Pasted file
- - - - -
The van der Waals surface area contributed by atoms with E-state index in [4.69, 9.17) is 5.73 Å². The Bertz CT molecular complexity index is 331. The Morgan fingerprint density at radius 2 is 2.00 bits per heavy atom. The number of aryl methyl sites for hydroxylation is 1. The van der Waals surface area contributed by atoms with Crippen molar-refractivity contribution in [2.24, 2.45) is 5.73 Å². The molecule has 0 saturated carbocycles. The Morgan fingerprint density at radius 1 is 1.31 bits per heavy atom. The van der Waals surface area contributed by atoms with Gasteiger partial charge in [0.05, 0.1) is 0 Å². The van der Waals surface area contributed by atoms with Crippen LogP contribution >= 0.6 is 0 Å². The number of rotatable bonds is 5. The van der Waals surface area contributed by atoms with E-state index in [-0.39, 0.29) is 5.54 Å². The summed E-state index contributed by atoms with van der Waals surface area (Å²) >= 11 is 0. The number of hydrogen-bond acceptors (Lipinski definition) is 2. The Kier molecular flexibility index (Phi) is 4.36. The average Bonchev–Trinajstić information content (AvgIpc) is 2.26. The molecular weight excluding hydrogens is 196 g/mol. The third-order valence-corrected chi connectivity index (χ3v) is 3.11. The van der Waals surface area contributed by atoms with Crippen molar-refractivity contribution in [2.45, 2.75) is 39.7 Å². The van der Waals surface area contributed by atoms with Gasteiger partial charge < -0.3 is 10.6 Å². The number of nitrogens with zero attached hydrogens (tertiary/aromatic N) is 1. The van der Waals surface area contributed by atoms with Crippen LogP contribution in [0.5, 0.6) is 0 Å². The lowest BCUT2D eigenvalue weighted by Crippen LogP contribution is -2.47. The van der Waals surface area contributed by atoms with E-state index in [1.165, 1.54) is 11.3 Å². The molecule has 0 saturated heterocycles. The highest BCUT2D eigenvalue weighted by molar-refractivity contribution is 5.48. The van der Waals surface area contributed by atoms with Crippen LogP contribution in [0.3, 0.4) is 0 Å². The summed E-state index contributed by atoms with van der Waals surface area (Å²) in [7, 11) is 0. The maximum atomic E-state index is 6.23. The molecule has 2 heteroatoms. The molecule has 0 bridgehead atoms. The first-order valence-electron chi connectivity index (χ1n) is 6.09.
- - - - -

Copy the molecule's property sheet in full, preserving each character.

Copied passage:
The van der Waals surface area contributed by atoms with E-state index in [4.69, 9.17) is 5.73 Å². The Bertz CT molecular complexity index is 331. The Morgan fingerprint density at radius 2 is 2.00 bits per heavy atom. The number of aryl methyl sites for hydroxylation is 1. The van der Waals surface area contributed by atoms with Crippen molar-refractivity contribution in [2.24, 2.45) is 5.73 Å². The molecule has 0 saturated carbocycles. The Morgan fingerprint density at radius 1 is 1.31 bits per heavy atom. The van der Waals surface area contributed by atoms with Gasteiger partial charge in [0.05, 0.1) is 0 Å². The van der Waals surface area contributed by atoms with Crippen LogP contribution >= 0.6 is 0 Å². The number of rotatable bonds is 5. The van der Waals surface area contributed by atoms with E-state index in [-0.39, 0.29) is 5.54 Å². The summed E-state index contributed by atoms with van der Waals surface area (Å²) >= 11 is 0. The number of hydrogen-bond acceptors (Lipinski definition) is 2. The Kier molecular flexibility index (Phi) is 4.36. The average Bonchev–Trinajstić information content (AvgIpc) is 2.26. The molecular weight excluding hydrogens is 196 g/mol. The third-order valence-corrected chi connectivity index (χ3v) is 3.11. The van der Waals surface area contributed by atoms with Crippen molar-refractivity contribution in [2.45, 2.75) is 39.7 Å². The van der Waals surface area contributed by atoms with Gasteiger partial charge < -0.3 is 10.6 Å². The number of nitrogens with zero attached hydrogens (tertiary/aromatic N) is 1. The van der Waals surface area contributed by atoms with Crippen LogP contribution in [0.5, 0.6) is 0 Å². The lowest BCUT2D eigenvalue weighted by Crippen LogP contribution is -2.47. The van der Waals surface area contributed by atoms with E-state index in [1.165, 1.54) is 11.3 Å². The molecule has 0 saturated heterocycles. The highest BCUT2D eigenvalue weighted by molar-refractivity contribution is 5.48. The van der Waals surface area contributed by atoms with Crippen LogP contribution in [0.3, 0.4) is 0 Å². The summed E-state index contributed by atoms with van der Waals surface area (Å²) in [7, 11) is 0. The maximum atomic E-state index is 6.23. The molecule has 2 heteroatoms. The molecule has 0 bridgehead atoms. The first-order valence-electron chi connectivity index (χ1n) is 6.09.